Yemen pushes for Palestinian unity

Hamas and Fatah agree to continue with peace negotiations despite differences.

Yemen urged for more dialogue to promote unity between the West Bank and Gaza [AFP]
Yemen urged for more dialogue to promote unity between the West Bank and Gaza [AFP]

In private talks, officials cautioned against high expectations from the outcome of the talks as the two factions remain divided over key points in the Yemeni initiative.

Yemen’s new plan

Hamas and Fatah had initially accepted the plan as a blueprint for peace, but showed concern over the logistics of how the Palestinian Authority (PA) would restore control over Gaza.

Saleh’s revised plan stated that a solution should be wide-ranging, similar to what the factions had reached in Cairo in 2005, as well as the Saudi-sponsored Mecca accord that led to the formation of a short-lived Palestinian unity government earlier last year.

The plan aims to promote “the unity of the West Bank and Gaza,” currently split between the two factions, and the unity of the PA through a single government in both Palestinian territories.

The revised plan also calls for the restructuring of Palestinian security, with forces intended to come under government and PA control rather than Palestinian factions.

A committee comprising of several of Arab countries would then follow up the implementation of the Cairo and Mecca deals.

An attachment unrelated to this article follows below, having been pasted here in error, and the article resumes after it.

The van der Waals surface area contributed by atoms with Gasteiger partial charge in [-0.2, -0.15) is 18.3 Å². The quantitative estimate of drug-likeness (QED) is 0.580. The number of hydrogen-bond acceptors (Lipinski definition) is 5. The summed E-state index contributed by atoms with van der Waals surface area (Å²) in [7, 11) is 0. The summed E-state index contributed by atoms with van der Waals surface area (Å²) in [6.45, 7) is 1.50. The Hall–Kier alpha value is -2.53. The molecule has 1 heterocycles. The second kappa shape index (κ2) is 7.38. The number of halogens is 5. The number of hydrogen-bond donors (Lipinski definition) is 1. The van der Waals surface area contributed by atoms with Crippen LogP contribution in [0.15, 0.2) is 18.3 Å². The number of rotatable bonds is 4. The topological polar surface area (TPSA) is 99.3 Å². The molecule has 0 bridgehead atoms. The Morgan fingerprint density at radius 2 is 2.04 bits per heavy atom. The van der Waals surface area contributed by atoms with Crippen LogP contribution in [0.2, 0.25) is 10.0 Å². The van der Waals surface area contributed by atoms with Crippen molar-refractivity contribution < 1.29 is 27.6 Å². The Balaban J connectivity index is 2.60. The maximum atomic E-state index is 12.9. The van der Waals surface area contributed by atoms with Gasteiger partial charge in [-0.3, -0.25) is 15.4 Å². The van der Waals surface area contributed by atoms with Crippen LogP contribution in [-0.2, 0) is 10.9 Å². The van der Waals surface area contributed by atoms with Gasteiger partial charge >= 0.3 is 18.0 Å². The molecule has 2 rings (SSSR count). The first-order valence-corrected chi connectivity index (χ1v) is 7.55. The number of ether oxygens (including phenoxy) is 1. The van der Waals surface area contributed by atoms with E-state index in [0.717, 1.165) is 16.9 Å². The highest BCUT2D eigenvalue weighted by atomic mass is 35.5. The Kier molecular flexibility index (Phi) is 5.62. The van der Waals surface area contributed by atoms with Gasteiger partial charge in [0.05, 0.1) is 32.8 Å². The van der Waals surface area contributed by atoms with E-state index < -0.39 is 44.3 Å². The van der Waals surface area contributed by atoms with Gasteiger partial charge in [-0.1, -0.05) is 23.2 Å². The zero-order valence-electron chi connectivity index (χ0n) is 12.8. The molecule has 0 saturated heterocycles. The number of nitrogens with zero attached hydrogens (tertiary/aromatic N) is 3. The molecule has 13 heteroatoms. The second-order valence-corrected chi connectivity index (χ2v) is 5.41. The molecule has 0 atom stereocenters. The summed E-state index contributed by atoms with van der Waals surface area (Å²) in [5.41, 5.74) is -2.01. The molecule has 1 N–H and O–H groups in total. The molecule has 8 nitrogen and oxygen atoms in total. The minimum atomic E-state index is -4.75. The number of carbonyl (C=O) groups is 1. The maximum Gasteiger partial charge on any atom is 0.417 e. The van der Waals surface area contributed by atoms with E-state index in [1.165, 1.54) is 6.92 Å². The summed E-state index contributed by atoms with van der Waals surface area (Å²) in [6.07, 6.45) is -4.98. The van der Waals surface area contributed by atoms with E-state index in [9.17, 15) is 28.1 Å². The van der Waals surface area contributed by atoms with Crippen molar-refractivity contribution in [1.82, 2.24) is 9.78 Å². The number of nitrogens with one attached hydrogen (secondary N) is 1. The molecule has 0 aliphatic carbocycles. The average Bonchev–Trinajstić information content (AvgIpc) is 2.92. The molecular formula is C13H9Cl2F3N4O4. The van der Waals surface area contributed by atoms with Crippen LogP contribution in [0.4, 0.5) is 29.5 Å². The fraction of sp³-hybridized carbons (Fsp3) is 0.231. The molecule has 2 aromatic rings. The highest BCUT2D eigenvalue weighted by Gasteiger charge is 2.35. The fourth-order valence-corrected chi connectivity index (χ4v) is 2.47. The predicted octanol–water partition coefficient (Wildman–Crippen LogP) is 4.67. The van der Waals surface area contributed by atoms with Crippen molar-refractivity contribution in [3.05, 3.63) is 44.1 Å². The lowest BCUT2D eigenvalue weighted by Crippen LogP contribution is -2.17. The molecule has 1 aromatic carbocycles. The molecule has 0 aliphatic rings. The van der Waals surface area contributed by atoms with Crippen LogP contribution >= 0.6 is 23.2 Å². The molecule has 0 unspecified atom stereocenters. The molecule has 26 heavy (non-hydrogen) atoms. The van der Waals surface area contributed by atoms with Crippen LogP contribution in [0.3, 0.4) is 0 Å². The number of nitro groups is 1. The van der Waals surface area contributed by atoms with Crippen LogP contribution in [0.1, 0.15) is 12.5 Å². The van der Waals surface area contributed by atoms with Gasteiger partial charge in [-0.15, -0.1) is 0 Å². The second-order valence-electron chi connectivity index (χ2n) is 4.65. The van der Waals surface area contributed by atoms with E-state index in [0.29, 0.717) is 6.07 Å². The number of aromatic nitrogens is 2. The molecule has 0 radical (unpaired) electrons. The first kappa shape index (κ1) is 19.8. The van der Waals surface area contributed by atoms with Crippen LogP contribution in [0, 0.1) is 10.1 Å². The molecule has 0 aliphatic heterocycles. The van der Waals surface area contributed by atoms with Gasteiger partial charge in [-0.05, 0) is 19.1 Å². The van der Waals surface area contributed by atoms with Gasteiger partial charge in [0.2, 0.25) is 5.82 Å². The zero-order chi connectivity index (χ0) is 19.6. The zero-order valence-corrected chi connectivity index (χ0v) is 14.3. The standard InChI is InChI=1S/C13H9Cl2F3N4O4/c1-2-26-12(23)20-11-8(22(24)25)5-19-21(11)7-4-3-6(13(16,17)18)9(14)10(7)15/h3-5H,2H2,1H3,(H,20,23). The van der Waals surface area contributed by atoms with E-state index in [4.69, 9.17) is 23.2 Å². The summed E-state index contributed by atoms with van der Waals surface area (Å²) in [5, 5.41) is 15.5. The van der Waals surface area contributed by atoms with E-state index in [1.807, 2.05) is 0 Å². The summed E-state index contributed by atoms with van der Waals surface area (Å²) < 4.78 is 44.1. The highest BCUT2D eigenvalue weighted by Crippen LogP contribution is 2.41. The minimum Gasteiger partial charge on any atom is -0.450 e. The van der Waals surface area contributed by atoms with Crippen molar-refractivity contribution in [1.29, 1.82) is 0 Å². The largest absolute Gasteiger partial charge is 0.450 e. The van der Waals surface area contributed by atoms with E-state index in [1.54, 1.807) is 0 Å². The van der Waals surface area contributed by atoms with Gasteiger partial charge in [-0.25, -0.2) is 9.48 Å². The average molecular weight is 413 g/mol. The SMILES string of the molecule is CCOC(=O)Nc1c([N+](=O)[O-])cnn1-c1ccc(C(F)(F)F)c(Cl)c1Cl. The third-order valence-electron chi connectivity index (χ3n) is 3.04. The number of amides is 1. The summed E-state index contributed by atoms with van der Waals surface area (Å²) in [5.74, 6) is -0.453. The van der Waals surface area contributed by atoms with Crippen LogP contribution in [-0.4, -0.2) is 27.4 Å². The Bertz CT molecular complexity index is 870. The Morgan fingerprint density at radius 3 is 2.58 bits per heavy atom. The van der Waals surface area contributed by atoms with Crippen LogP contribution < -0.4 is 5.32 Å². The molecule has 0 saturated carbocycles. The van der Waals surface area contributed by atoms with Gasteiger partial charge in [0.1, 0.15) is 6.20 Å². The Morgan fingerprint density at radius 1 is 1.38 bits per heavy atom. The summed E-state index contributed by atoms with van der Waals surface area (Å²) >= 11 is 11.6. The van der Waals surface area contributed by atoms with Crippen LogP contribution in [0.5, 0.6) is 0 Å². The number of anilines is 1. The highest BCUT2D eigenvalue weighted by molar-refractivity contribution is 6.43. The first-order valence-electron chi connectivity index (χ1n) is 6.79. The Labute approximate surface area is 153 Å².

Yemen and other Arab states supporting an inter-Palestinian dialogue would “put pressure” on Fatah and Hamas to resume talks on the basis of the Yemeni blueprint, a source told Al Jazeera.

While the two delegations accepted the initiative as a blueprint for peace, they disagreed on practicalities that would restore control of the Palestinian Authority over the Gaza Strip.

Evolving Dispute

An unexpected upheaval, unrelated to the initiative itself, came when Abbas sent a delegation of the Palestine Liberation Organization (PLO) to the talks in Sanaa, which had prompted Hamas to initially refuse any negotiations.

The PLO, which was established in 1964, is internationally recognised as the sole representative of the Palestinian people.

Hamas, which emerged from Gaza in 1987, existed outside of PLO’s framework, making them a force difficult to reconcile with.

But Hamas and the other Palestinian factions reached an agreement in 2005 Cairo talks which achieved their representation within the PLO.

Meanwhile, Hamas insists that Yemeni negotiations stay between Fatah and Hamas in order for their differences to be resolved.

Source: Al Jazeera, News Agencies


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